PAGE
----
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Successful Ransomware Attack Nets Criminals $400k

Despite our best efforts, it seems the number of ransomware cases is on the rise. Although it's a disturbing trend, some of these attacks have proven to be rather profitable for the hackers. One doesn't have to look far to find an example of this; just take a recent incident that took place in Jackson County, Georgia that netted the criminals $400,000.

The Attack

The initial attack took place in early March 2019 and specifically targeted the computer network of Jackson County, Georgia – including their email systems and emergency services department. While their 911 telephone lines and radio communications remained completely functional during this time, most of the county's internal office administrative duties were relegated to paper-based records of a bygone age.
Making matters worse, the county didn't have a comprehensive backup system to rely on. Instead, they had no other choice but to pay out the demanded ransom – all $400,000 – for a decryption key that would restore access.

Kevin Poe, a manager with Jackson County, explained the situation by saying: "They demanded ransom. We had to make a determination on whether to pay. We could have literally been down months and months and spent as much or more money trying to get our system rebuilt."

While they ultimately paid the ransom, via the assistance of a cybersecurity response consultant, it still took some time to restore full accessibility. With such a large and widespread network, the system simply required time to fully decrypt and process all of the data.

Poe continued his explanation of the incident by saying: "All of our operations are still ongoing, but we’re basically having to do it the old fashioned way. During this whole time we never lost our radios or phone service, so 911 was able to continue to operate. The emergency medical service was on a third party provider so it had minimal impact on EMS service."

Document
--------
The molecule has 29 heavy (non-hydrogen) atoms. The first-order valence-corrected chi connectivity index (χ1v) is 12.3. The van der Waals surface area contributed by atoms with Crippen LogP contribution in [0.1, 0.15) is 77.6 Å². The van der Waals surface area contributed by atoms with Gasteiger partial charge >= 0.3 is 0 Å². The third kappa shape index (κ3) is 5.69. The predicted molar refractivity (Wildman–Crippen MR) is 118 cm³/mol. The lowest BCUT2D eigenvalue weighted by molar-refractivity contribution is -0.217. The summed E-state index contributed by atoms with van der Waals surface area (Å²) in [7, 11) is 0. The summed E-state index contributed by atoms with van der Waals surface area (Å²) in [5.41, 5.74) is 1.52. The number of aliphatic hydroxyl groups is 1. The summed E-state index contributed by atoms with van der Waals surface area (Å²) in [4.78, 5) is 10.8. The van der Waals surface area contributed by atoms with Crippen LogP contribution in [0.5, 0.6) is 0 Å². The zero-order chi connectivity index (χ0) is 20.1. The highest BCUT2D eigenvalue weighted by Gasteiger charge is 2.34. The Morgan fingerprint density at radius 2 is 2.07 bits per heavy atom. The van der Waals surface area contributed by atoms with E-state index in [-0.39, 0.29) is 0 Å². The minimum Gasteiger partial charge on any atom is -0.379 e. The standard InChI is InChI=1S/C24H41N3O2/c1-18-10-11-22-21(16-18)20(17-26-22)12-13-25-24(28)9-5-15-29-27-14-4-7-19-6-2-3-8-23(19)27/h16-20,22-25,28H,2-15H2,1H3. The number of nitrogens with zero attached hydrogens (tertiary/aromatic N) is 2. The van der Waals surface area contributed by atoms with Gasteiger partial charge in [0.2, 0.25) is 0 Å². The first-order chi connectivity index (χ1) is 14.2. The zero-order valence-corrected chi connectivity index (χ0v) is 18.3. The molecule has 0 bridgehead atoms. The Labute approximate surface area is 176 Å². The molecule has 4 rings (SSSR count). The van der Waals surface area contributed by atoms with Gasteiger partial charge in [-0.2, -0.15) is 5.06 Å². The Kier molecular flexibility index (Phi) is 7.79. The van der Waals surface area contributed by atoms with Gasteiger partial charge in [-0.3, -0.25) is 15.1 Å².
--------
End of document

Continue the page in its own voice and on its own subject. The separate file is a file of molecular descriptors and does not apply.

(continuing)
An Unknown Origin

As expected, the FBI quickly launched an investigation. Although they were unable to determine exactly how the hackers gained entry into the system in the first place, or even how long they had access before they took action, reports indicate the malicious software in question was Ryuk – a ransomware utility that has roots to Eastern Europe and even North Korea.

However, given the availability of ransomware through the online underground community, nearly anyone with rudimentary knowledge could have purchased the software and included their own malicious coding.

Ryuk originated around mid-2018 when it was discovered by the prolific security research known as MalwareHunterTeam. Since then, it has collected hundreds of thousands of dollars through cryptocurrency-based ransoms – including the recent $400k from Jackson County. Both the Los Angeles Times and Tribune Publishing are listed amongst previous victims of the Ryuk ransomware software.

Perhaps more than anything else, this story emphasizes the importance of backing up your data on a regular basis. Had Jackson County maintained a full system backup, they could have easily restored their data with minimal impact.


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